A double-blind, placebo-controlled, randomised trial of active manuka honey and standard oral care for radiation-induced oral mucositis.

School of Nursing, Social Work and Midwifery, University of Manchester, Room 5.304 5th Floor, Jean McFarlane Building, University Place, Oxford Road, Manchester M13 9PL, United Kingdom.
British Journal of Oral and Maxillofacial Surgery (Impact Factor: 2.72). 05/2011; 50(3):221-6. DOI: 10.1016/j.bjoms.2011.03.005
Source: PubMed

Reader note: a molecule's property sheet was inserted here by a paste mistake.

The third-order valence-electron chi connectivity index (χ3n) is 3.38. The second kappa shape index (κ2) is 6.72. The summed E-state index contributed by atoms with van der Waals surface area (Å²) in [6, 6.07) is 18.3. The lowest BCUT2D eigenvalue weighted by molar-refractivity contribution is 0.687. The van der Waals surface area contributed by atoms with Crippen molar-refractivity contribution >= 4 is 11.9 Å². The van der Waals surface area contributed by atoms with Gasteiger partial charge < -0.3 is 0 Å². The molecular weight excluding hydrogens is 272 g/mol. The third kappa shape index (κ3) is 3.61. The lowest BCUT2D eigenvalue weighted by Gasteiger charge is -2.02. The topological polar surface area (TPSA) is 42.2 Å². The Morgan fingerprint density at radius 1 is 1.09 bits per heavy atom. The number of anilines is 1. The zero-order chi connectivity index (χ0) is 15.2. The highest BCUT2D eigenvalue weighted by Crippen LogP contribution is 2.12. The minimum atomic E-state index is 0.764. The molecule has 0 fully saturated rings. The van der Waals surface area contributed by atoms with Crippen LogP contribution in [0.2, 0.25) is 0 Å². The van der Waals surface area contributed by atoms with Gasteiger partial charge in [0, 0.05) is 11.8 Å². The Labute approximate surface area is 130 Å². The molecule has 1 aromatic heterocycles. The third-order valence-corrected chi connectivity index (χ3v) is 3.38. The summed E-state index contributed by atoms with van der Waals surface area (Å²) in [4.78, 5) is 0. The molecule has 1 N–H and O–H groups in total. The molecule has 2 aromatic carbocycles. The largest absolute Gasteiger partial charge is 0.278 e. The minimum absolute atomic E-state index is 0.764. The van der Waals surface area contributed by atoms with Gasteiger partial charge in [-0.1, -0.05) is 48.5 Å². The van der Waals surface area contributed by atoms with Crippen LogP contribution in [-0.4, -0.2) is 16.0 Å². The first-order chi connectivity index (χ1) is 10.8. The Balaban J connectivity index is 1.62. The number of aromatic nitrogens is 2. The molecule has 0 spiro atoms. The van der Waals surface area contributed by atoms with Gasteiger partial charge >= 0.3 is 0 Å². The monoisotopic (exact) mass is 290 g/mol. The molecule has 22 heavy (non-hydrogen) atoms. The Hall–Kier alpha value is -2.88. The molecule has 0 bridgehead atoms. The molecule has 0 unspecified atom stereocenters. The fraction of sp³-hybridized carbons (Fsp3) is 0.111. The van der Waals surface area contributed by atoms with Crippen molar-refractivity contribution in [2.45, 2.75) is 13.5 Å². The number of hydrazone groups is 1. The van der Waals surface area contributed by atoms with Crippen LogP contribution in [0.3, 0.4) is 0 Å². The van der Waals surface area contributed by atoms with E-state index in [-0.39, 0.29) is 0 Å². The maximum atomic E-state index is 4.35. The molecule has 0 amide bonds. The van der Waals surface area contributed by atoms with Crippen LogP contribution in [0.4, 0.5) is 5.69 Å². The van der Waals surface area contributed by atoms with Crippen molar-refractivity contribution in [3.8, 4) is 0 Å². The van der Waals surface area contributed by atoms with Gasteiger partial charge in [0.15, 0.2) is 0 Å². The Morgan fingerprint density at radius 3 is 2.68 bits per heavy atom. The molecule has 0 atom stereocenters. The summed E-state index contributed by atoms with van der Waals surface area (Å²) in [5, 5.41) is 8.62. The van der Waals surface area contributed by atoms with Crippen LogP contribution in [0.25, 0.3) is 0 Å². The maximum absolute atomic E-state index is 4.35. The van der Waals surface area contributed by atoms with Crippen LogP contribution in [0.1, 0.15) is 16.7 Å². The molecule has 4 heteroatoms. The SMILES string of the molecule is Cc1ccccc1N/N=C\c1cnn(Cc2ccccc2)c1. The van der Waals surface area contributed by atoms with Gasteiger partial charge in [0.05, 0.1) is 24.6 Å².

ABSTRACT Our aim was to investigate the effect of active manuka honey on radiation-induced mucositis. A total of 131 patients diagnosed with head and neck cancer who were having radiotherapy to the oral cavity or oropharyngeal area were recruited into the study, and were randomly allocated to take either manuka honey or placebo (golden syrup) 20 ml 4 times daily for 6 weeks. Mucositis was assessed according to the Radiation Therapy Oncology Group (RTOG) scale at baseline, weekly during radiotherapy, and twice weekly thereafter until the mucositis resolved. The patient's weight was recorded at the same time as the mucositis was assessed. Throat swabs to identify bacterial or fungal infections were taken at baseline, and during and after radiotherapy. There was no significant difference between honey and golden syrup in their effects on mucositis. Active manuka honey did not improve mucositis, but both the honey and the syrup seemed to be associated with a reduction in bacterial infections. Compliance was a problem after the onset of mucositis, which may have affected the findings.

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